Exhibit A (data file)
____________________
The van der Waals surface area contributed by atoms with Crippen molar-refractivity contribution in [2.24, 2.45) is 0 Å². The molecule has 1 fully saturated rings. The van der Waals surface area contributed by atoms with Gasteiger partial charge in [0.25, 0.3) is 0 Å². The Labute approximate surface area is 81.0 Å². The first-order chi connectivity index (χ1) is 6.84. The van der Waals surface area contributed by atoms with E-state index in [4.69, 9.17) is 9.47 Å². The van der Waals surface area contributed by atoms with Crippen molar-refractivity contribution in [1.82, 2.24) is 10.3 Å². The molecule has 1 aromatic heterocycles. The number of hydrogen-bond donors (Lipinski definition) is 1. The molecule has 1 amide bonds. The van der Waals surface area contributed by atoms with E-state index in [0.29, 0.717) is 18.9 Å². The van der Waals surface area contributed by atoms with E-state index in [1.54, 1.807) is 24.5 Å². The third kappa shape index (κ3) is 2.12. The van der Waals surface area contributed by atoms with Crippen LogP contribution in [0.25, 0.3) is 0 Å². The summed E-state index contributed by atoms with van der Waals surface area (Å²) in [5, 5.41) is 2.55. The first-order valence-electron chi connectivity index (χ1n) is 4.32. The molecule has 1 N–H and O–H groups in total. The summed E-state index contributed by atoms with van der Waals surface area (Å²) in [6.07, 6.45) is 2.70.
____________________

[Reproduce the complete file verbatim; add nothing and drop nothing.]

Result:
The van der Waals surface area contributed by atoms with Crippen molar-refractivity contribution in [2.24, 2.45) is 0 Å². The molecule has 1 fully saturated rings. The van der Waals surface area contributed by atoms with Gasteiger partial charge in [0.25, 0.3) is 0 Å². The Labute approximate surface area is 81.0 Å². The first-order chi connectivity index (χ1) is 6.84. The van der Waals surface area contributed by atoms with E-state index in [4.69, 9.17) is 9.47 Å². The van der Waals surface area contributed by atoms with Crippen molar-refractivity contribution in [1.82, 2.24) is 10.3 Å². The molecule has 1 aromatic heterocycles. The number of hydrogen-bond donors (Lipinski definition) is 1. The molecule has 1 amide bonds. The van der Waals surface area contributed by atoms with E-state index in [0.29, 0.717) is 18.9 Å². The van der Waals surface area contributed by atoms with E-state index in [1.54, 1.807) is 24.5 Å². The third kappa shape index (κ3) is 2.12. The van der Waals surface area contributed by atoms with Crippen LogP contribution in [0.25, 0.3) is 0 Å². The summed E-state index contributed by atoms with van der Waals surface area (Å²) in [5, 5.41) is 2.55. The first-order valence-electron chi connectivity index (χ1n) is 4.32. The molecule has 1 N–H and O–H groups in total. The summed E-state index contributed by atoms with van der Waals surface area (Å²) in [6.07, 6.45) is 2.70.